Uniformity With God’s Will In Anime #1: Sakura Kinomoto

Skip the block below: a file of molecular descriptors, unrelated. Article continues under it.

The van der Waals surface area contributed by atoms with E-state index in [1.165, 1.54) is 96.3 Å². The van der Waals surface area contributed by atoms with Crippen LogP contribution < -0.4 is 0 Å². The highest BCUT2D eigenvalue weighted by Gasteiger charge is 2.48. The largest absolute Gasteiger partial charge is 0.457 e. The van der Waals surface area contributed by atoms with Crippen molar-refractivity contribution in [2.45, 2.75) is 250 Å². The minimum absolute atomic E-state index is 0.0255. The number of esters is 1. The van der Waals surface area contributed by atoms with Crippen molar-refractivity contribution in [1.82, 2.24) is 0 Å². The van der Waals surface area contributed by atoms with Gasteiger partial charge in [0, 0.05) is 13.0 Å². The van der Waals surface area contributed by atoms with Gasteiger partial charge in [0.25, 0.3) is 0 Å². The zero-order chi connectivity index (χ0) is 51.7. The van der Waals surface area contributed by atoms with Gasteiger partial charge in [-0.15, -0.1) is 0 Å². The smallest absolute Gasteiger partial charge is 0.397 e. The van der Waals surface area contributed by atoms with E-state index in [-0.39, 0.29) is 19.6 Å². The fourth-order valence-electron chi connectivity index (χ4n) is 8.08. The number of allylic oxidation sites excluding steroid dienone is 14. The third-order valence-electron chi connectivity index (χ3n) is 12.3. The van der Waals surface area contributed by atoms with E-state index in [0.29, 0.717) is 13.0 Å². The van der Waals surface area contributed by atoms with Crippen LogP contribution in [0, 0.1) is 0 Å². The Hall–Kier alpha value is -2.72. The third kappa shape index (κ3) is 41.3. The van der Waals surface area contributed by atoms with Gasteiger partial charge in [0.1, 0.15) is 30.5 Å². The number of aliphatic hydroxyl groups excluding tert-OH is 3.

Today is the feast day of St. Alphonsus Liguori, the famous Catholic bishop of Sant’Agata de’Goti, moral theologian and founder of the Redemptorist congregation of priests. I find the selection of this date for this type of post rather fitting, because of a particular incident related to him. Two months ago, I came across one of his well-known spiritual treatises, titled Uniformity With God’s Will – which explained, in 21 pages and 7 chapters, the secret to achieving Christian perfection: by striving to align our will with that of God’s. By increasing the desire to follow Him within ourselves, and making sure to do whatever He asks of us in the midst of the world, no matter what obstacles may come along our way, the great saint and Doctor of the Church assures the very same theme that previous saints have expounded: that we will be able to love God better, and uplift our bodies as instruments of His will unto others. Very rarely is such a message expounded these days – in contrast is the hedonistic maxim “Let do what thou wilt become the whole of the law” – which often lends itself to self-destruction, leads nowhere, brings a fleeting satisfaction which requires constant refilling, but yet is one that is so often conveyed out to many poor souls.